E-commerce and COVID-19 Wake-Up Call
While the novel coronavirus pandemic and subsequent lockdown have brought a wide variety of industries and markets to a standstill, one of the worst-hit sectors in India is the e-commerce industry. With projected losses crossing over $1 billion in a span of fewer than 60 days, things are looking pretty grim for the sector that was once titled India's fastest-growing industry and was expected to grow to $200 billion by 2026.
With new e-commerce laws taking effect because of the pandemic, this industry is only being allowed the sale and distribution of essential items. This means all of its bestsellers, including smartphones, electronic gadgets, clothing, and others. are currently unavailable for dispatch.
Other online operators like online ticketing for travel, hospitality, entertainment, and experiences are also seeing an alarming decline in business due to the lockdown. Experts have said that India's hospitality industry is likely to be crippled due to this pandemic.
Challenges during the lockdown
For starters, the definition of essential products lies in a grey area viz. what might be considered essential to one customer might not be essential for another. At this point, critical products include household staples, packaged food, healthcare, hygiene, personal safety products. Toilet paper is a much-debated essential product. The Government has loosely defined the term 'essential' and e-commerce companies have been asked to comply with Government norms to remain operational, but they are still unclear on the subject.
Perhaps the biggest challenge for e-commerce operators is maintaining operations during such a difficult time. After the arrest and detainment of individual delivery employees from an online food delivery company, most e-commerce companies have announced a contactless delivery system, which includes measures like online payments and slot wise delivery. But this is a challenge only at the last mile of the supply chain. There are specific challenges that need to be overcome at other points of the supply chain. e-commerce companies need to continually be in touch with manufacturing and supply chain partners to ensure seamless alignment of services. With local law enforcement shutting down warehouses, a massive shortage of labour at each point of supply, and lakhs of stranded goods trucks on national highways, getting to the last mile of the supply chain is becoming extremely challenging for e-commerce folks.
The reputation of e-commerce companies hangs in the balance as they are being bombarded on social media for delays in delivery, lack of essential items, lack of delivery slots, absence of delivery personnel. Staying on top of communication with the customers right now is one of the most significant challenges during the lockdown.
Tax relief measures
The Government has started to get warmed up to e-commerce companies during the lockdown because of their efforts to help maintain a working environment. They have offered relief measures like accelerated tax refunds and extensions on the validity of e-way bills. But even though such relief measures might cushion the blow, it is not unprecedented that the e-commerce industry is likely to face more significant problems once the lockdown is lifted.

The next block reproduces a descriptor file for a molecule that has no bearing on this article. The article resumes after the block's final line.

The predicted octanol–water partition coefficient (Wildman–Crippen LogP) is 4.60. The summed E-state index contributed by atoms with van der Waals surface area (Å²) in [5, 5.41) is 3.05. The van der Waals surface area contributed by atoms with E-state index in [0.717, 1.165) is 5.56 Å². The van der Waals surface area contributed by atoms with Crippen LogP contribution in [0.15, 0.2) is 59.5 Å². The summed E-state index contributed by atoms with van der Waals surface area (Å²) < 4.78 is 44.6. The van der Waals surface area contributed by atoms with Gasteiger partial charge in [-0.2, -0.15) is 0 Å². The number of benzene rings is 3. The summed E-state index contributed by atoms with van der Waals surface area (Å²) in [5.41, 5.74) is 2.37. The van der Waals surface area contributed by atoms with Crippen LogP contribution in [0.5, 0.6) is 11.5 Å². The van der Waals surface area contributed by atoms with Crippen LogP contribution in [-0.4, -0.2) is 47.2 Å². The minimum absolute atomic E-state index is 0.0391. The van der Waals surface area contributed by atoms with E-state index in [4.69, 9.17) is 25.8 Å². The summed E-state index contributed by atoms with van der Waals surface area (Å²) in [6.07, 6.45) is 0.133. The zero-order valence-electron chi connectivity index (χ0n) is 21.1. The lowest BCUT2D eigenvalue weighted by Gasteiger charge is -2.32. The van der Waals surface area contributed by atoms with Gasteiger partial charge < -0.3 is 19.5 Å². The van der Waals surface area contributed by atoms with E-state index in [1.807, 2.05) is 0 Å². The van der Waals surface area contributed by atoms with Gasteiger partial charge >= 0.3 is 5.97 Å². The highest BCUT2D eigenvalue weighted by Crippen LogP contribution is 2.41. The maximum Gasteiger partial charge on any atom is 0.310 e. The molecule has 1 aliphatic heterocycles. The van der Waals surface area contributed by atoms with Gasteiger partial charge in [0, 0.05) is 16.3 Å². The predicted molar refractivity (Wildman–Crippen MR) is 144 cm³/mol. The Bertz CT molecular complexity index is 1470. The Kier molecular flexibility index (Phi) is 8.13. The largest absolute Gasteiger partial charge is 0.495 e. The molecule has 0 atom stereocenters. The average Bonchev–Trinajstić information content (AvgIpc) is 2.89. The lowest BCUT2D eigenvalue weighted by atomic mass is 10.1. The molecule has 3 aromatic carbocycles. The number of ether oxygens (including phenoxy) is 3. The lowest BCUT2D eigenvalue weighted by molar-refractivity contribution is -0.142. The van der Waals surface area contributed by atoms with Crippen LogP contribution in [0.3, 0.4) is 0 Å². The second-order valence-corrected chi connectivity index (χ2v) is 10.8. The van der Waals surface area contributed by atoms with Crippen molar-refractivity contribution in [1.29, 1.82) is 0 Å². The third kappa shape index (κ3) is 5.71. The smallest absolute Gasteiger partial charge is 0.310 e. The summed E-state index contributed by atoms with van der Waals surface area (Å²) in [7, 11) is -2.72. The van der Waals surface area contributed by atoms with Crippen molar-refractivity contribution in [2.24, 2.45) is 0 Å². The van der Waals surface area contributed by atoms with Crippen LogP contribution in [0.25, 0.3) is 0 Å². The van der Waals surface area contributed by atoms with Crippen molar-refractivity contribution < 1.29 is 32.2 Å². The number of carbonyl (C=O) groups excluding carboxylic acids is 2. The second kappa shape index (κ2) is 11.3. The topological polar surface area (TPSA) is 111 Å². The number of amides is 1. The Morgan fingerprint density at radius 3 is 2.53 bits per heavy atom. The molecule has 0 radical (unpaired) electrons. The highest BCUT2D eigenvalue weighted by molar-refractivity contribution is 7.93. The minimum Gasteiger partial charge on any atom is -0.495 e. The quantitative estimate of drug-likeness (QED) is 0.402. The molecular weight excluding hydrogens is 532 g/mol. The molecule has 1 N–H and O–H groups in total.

Beyond the pandemic
They say you are your most vulnerable when you are on the verge of hitting rock bottom. The only way after you hit rock bottom is up. E-commerce companies trying to make their way back to the top will need to look at measures that will help them become more risk-averse than they were, prepare for crises in the future, and, more importantly, adjust to the new normal. A few of these measures will include diversifying their supply chain, stocking up on inventory, automating operations etc.
Diversifying supply chains
Just like manufacturers and importers dependent on China have learned the hard way, e-commerce companies depending on single sources of inventory, will need to diversify their supply chains. But first, they will need to deliver the massive backlog of orders that were issued before the lockdown and secondly to ensure that they can deal with the plethora of orders that are most likely to be dispatched once the lockdown has been lifted.
Experts predict that there will be a rise in demand after the lockdown is over, and meeting that demand is going to be challenging. Several in-store product launches have been rescheduled, and customers are going to make a beeline trying to purchase them online – carefully allocating online inventory is going to be a crucial step while making a comeback.
Even compliance-related operations that do not generate revenue like taxes or e-way bills can cost e-commerce companies time and resources if they do not streamline these manual processes. Automation of omnichannel operations will allow e-commerce organizations to stay ahead of the curve and work on the issues which generate revenue. They will need to stay on top of their logistics from first to the last mile, ensure they are saving time e-way bills are and be prepared for upcoming e-invoicing.
2020 is not over yet. There is a huge potential for brand owners to increase online sales in 2020. Once the lockdown is lifted, many industries will start making a comeback. Social distancing measures changed consumer behavior to a certain extent. This shift towards e-commerce means that businesses should focus on having an online presence along with a physical store and take the necessary steps to optimize their back-end processes, like omnichannel technology, e-way bills, GST compliance, to limit any potential interruptions in the way to grow their business. Providing a seamless customer experience and safeguarding business from the financial risks down the road once the lockdown is over is going to crucial since the e-commerce sector is one that is likely to be seen as the new front liners restoring normalcy to trade in India.